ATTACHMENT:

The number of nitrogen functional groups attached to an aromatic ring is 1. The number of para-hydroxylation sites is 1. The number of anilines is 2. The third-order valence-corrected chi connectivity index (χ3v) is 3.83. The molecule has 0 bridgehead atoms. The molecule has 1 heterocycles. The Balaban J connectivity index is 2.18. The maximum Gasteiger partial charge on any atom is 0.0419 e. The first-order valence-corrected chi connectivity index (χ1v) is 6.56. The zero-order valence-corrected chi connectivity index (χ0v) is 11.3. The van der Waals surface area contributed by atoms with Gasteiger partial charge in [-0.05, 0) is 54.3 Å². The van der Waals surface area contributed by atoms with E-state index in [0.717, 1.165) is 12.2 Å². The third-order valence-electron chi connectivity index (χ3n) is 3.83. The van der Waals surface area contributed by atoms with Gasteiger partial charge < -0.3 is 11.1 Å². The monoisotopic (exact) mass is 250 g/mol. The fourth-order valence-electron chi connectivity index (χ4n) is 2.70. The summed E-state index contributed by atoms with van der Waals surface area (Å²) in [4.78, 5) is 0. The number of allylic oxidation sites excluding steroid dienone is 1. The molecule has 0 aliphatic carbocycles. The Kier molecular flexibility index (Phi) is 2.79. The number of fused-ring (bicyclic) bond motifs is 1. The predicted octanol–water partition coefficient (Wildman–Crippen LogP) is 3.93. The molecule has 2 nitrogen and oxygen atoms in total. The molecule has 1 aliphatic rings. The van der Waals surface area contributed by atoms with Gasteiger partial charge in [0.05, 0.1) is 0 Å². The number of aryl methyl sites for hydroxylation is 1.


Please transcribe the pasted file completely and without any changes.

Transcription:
The number of nitrogen functional groups attached to an aromatic ring is 1. The number of para-hydroxylation sites is 1. The number of anilines is 2. The third-order valence-corrected chi connectivity index (χ3v) is 3.83. The molecule has 0 bridgehead atoms. The molecule has 1 heterocycles. The Balaban J connectivity index is 2.18. The maximum Gasteiger partial charge on any atom is 0.0419 e. The first-order valence-corrected chi connectivity index (χ1v) is 6.56. The zero-order valence-corrected chi connectivity index (χ0v) is 11.3. The van der Waals surface area contributed by atoms with Gasteiger partial charge in [-0.05, 0) is 54.3 Å². The van der Waals surface area contributed by atoms with E-state index in [0.717, 1.165) is 12.2 Å². The third-order valence-electron chi connectivity index (χ3n) is 3.83. The van der Waals surface area contributed by atoms with Gasteiger partial charge < -0.3 is 11.1 Å². The monoisotopic (exact) mass is 250 g/mol. The fourth-order valence-electron chi connectivity index (χ4n) is 2.70. The summed E-state index contributed by atoms with van der Waals surface area (Å²) in [4.78, 5) is 0. The number of allylic oxidation sites excluding steroid dienone is 1. The molecule has 0 aliphatic carbocycles. The Kier molecular flexibility index (Phi) is 2.79. The number of fused-ring (bicyclic) bond motifs is 1. The predicted octanol–water partition coefficient (Wildman–Crippen LogP) is 3.93. The molecule has 2 nitrogen and oxygen atoms in total. The molecule has 1 aliphatic rings. The van der Waals surface area contributed by atoms with Gasteiger partial charge in [0.05, 0.1) is 0 Å². The number of aryl methyl sites for hydroxylation is 1.